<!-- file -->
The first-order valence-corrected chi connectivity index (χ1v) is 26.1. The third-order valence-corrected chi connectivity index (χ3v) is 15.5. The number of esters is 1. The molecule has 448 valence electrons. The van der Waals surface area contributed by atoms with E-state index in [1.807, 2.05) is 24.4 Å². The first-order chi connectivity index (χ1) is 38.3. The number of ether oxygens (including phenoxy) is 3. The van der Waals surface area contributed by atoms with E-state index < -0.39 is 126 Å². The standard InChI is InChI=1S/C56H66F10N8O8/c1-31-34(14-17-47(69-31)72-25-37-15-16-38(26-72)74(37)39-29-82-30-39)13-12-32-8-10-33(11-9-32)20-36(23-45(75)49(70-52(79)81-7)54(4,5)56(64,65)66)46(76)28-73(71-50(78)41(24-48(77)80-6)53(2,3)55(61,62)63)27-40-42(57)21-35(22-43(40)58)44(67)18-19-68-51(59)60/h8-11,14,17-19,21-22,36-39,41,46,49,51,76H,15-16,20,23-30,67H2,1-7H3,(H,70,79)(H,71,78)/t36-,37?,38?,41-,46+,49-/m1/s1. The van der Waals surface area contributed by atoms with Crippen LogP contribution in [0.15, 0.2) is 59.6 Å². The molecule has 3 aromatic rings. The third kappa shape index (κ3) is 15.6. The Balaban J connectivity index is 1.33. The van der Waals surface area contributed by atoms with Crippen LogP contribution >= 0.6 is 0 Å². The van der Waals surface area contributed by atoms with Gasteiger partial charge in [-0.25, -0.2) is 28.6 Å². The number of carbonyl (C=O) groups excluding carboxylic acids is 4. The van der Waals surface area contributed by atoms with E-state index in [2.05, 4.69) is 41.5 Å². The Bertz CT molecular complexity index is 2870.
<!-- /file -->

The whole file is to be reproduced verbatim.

The first-order valence-corrected chi connectivity index (χ1v) is 26.1. The third-order valence-corrected chi connectivity index (χ3v) is 15.5. The number of esters is 1. The molecule has 448 valence electrons. The van der Waals surface area contributed by atoms with E-state index in [1.807, 2.05) is 24.4 Å². The first-order chi connectivity index (χ1) is 38.3. The number of ether oxygens (including phenoxy) is 3. The van der Waals surface area contributed by atoms with E-state index < -0.39 is 126 Å². The standard InChI is InChI=1S/C56H66F10N8O8/c1-31-34(14-17-47(69-31)72-25-37-15-16-38(26-72)74(37)39-29-82-30-39)13-12-32-8-10-33(11-9-32)20-36(23-45(75)49(70-52(79)81-7)54(4,5)56(64,65)66)46(76)28-73(71-50(78)41(24-48(77)80-6)53(2,3)55(61,62)63)27-40-42(57)21-35(22-43(40)58)44(67)18-19-68-51(59)60/h8-11,14,17-19,21-22,36-39,41,46,49,51,76H,15-16,20,23-30,67H2,1-7H3,(H,70,79)(H,71,78)/t36-,37?,38?,41-,46+,49-/m1/s1. The van der Waals surface area contributed by atoms with Crippen LogP contribution in [0.15, 0.2) is 59.6 Å². The molecule has 3 aromatic rings. The third kappa shape index (κ3) is 15.6. The Balaban J connectivity index is 1.33. The van der Waals surface area contributed by atoms with Crippen LogP contribution >= 0.6 is 0 Å². The van der Waals surface area contributed by atoms with Gasteiger partial charge in [-0.25, -0.2) is 28.6 Å². The number of carbonyl (C=O) groups excluding carboxylic acids is 4. The van der Waals surface area contributed by atoms with E-state index in [2.05, 4.69) is 41.5 Å². The Bertz CT molecular complexity index is 2870.